Fight, Flight or Freeze
In coordination with Dig Safe month, safety on the job site is key. Preventative actions are crucial to operator and job site safety. By knowing the way in which the human body reacts to an emergency, we are able to input measures that protect and prevent situations from happening.
With the arrival of spring and temperatures slowly rising, there is a general tone of excitement in the air. Spring also brings changing working conditions which can present job site hazards such as inclement weather, unstable terrain, and lack of focus.
In coordination with Dig Safe month, safety on the job site is key. Preventative actions are crucial to operator and job site safety. By knowing the way in which the human body reacts to an emergency, we are able to input measures that protect and prevent situations from happening. These measures also assist in creating the safest work environment and allow for the quickest diffusing of a situation. This includes the proper training of all equipment and safety measures being used in a situation.
In an Emergency:
When exposed to an emergency situation the human body triggers the Acute Stress Response and reacts accordingly.
Your Body’s Reaction to an Emergency
- The sympathetic nervous system, which stimulates the fight/flight/freeze response takes control of the body. This releases adrenaline, norepinephrine and cortisol into the body.
- Adrenaline and norepinephrine prepare the body, and give you a high-octane energy boost.
- Your heart rate increases and your lungs expand to take in more oxygen.
- Blood is channeled to major skeletal muscles for quick action and strength.
- The engaged sympathetic nervous system depletes your body’s energy reserves of glycogen and fat stores. Which could cause a possible energy crash, leaving you cold and tired. This causes the limbic system to take over – making your thought process less logical and more emotional, possibly leading to impulsive and irrational behaviour.
- When panic subsides rational thought returns.
The immediate reaction to an emergency can be broken down into three categories:
- Fight: 10 – 15% of people will remain relatively calm and rational. These people will be able to collect their thoughts quickly, their awareness of the situation will be intact and their judgment and reasoning abilities will not be impaired to any significant extent. They will be able to assess the situation, make a plan and act on it.
- Flight: 75% of people will be stunned and bewildered. They will find their reasoning is simply impaired and their thinking is difficult. They will behave in a reflexive, almost automatic or mechanical manner. Their field of attention becomes very restricted and they may suffer tunnel vision.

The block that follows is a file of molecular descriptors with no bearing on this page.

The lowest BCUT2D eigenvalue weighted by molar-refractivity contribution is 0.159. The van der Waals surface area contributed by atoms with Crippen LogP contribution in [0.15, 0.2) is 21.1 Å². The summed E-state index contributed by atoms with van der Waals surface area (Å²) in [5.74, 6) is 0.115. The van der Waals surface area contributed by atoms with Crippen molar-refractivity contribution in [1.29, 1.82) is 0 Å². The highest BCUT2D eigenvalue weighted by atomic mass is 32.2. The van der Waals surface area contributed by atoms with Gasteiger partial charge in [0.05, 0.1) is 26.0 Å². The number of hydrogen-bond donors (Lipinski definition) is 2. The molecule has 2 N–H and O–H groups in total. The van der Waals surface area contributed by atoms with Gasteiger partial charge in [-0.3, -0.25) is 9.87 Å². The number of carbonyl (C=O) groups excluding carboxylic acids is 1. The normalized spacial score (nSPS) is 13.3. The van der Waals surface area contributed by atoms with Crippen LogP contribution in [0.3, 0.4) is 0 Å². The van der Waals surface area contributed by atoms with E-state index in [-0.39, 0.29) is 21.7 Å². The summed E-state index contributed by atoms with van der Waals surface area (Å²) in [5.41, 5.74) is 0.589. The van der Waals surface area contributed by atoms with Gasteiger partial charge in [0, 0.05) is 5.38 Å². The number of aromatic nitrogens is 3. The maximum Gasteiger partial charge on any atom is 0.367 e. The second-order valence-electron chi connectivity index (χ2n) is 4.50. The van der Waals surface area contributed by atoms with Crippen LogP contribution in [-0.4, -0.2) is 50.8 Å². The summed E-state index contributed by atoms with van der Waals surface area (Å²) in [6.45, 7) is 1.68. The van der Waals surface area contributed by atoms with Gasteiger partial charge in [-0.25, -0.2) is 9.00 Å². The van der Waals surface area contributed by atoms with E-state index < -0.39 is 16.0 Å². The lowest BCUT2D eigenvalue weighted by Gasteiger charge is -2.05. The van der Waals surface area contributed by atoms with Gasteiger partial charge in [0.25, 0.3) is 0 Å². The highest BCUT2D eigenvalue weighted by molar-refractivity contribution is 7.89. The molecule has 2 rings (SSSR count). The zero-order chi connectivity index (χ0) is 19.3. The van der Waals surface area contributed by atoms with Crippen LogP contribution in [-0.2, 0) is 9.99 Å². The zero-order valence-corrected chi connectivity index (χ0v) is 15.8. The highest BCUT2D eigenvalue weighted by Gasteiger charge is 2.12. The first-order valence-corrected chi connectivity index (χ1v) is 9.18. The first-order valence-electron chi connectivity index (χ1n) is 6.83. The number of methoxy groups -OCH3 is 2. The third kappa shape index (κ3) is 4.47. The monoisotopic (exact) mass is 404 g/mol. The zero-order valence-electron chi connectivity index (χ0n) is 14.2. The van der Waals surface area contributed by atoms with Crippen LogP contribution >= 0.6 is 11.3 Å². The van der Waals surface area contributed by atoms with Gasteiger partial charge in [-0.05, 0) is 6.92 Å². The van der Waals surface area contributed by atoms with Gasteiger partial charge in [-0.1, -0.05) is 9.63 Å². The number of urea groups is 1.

- Freeze: The third band is made up of between 10 – 15% of the population. These people will tend to show a high degree of inappropriate behaviour that is not only ineffective in coping with a life-threatening situation, but may also be counter-productive and even add to their danger.
When the body goes into Fight, Flight or Freeze mode, it is important to stay as calm as possible in order to assess the situation at hand. As the immediate reaction to the situation is the most important, and often times is due to the cortisol infusion into the brain which slows the thinking process, staying calm will allow the brain to make the most logical choice.
Consider these tips to promote a safe work environment in the transition from winter to spring.
Doing a job well is doing it in a safe manner.
- Stay calm. The decisions you make before your limbic system kicks in will be the most logical ones.
- Monitor the job site and equipment you are working on prior to starting work, during work, and after work. This includes a circle check and analyzing potential site and material hazards.
- When excavating around utilities, call for locates before you begin a project and make sure you or your employees are properly trained to do the job being asked.
- Have the proper PPE and make sure it is in good condition prior to starting a job.
To schedule a training session please contact: email@example.com
Fitzpatrick, Brad. Your Brain on Survival: The Physiological Response to a Life-Threatening Situation.” https://www.outdoorlife.com/articles/survival/2016/04/your-brain-survival-physiological-response-life-threatening-situation. April 12, 2016.
Leach, John. Survival Psychology, as quoted in Sherwood, Ben, The Survivor’s Club, Grand Central Publishing, 2009. 47-48.